SO what does the remainder of this year hold in store for would-be travellers and the travel industry?

We can all agree it will be painful. Beyond that, well the consequences of this wretched virus are many and varied, and so hard to predict. Alas, they are also likely to be long-lasting.

Even as the spread of Covid-19 eases locally — a welcome trajectory that could offer respite for the domestic sector — it is events overseas that will determine how long Australia’s outbound industry remains paralysed. There are glimmers here too, with several countries beginning to ease restrictions. But it will be a slow, tentative process.

Fundamentally, the future is clouded with uncertainty. Medical experts talk of a possible second wave of Covid. And even as infections slow, at what point will governments be brave enough to re-open borders and allow an influx of international visitors? Will social distancing become the norm? If so, the implications for cruise companies and airlines will be enormous.

Much has been made of the pent-up demand that will theoretically be unleashed once borders re-open. It’s possible, and goodness knows we’ll all need a long holiday after this. Yet increasingly it feels like wishful thinking.

The desire to travel is not in question. But if Covid remains a long term threat, that could wreck public confidence and slow the recovery, particularly given the economic gloom.

Furthermore, international flight schedules won’t suddenly pick up where they left off. And if social distancing does remain, planes will be forced to fly half empty. With limited international capacity, potentially fewer airlines, and a desperate need to generate income, what will that do for pricing? My fear is a return to the days where only the wealthy can afford to travel. The more positive counter argument is that suppliers, airlines included, will have to stimulate the market with attractive pricing. Either scenario is possible.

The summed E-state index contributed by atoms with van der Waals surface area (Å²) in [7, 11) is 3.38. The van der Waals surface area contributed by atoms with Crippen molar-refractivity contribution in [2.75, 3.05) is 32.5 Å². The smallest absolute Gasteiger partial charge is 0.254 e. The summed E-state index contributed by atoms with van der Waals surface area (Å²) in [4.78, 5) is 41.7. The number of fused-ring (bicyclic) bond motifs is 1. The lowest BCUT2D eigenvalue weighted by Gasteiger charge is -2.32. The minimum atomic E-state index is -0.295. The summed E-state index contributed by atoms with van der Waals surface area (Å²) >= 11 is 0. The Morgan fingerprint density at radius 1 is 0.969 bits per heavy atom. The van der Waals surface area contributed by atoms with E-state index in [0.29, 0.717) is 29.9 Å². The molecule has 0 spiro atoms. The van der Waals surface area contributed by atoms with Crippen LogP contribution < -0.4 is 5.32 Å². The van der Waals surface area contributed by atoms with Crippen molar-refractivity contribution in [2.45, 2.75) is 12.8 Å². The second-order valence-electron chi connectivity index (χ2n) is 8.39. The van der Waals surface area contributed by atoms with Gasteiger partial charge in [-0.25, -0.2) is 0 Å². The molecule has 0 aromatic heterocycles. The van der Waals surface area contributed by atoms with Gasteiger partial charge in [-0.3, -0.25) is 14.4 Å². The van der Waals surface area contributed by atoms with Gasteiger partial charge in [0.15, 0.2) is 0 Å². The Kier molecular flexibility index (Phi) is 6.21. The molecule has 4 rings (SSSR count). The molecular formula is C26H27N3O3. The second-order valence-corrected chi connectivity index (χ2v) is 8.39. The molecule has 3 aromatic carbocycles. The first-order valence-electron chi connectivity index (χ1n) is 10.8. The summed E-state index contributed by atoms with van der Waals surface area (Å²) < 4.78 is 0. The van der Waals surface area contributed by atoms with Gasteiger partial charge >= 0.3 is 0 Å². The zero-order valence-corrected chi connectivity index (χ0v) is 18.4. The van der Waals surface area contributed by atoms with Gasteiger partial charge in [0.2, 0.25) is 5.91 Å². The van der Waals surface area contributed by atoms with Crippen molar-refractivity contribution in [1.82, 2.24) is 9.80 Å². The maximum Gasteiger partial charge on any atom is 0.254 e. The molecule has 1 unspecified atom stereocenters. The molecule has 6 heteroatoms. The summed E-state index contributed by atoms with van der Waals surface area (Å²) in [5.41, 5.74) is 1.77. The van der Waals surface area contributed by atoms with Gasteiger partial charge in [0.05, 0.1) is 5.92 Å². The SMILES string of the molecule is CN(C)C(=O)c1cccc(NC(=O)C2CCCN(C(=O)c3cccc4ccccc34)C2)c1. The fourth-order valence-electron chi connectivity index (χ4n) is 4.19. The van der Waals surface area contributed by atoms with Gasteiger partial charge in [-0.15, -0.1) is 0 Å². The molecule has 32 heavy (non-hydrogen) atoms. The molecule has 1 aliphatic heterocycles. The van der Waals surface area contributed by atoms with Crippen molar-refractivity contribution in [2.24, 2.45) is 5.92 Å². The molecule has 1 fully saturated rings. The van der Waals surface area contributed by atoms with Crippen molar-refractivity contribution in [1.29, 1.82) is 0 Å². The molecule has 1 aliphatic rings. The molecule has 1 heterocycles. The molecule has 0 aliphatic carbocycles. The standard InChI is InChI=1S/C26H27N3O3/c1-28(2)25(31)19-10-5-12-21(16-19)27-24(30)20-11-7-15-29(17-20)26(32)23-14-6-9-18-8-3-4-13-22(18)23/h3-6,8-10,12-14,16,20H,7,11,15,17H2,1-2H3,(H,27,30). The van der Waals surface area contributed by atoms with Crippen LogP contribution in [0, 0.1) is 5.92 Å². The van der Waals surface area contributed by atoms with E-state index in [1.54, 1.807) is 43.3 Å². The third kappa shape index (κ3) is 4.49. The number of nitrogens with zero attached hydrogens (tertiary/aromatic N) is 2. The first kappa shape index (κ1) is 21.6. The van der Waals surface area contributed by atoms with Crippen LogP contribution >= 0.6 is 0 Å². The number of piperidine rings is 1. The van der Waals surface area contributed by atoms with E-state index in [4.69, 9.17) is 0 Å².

As for ocean cruising, Silversea UK and Ireland boss Peter Shanks probably had it right by suggesting it could be three to five years before the sector fully recovers. Avid cruisers may return relatively quickly, but it’s hard to see first-timers being tempted anytime soon. Port cities meanwhile, so quick to pocket revenue generated by visiting ships, should hang their heads in collective shame at the way they shunned cruise passengers and crew. However, it’s positive action that is needed, not recrimination. CLIA Australia must get on the front foot and somehow redress the alarming negativity.

If we’re looking for positives in these gravely troubling times it is the opportunity for domestic tourism. That may be scant consolation for the majority of agents who rely on outbound travel. But at least it provides a sales opportunity for those agile enough to refocus.

Good luck to everyone.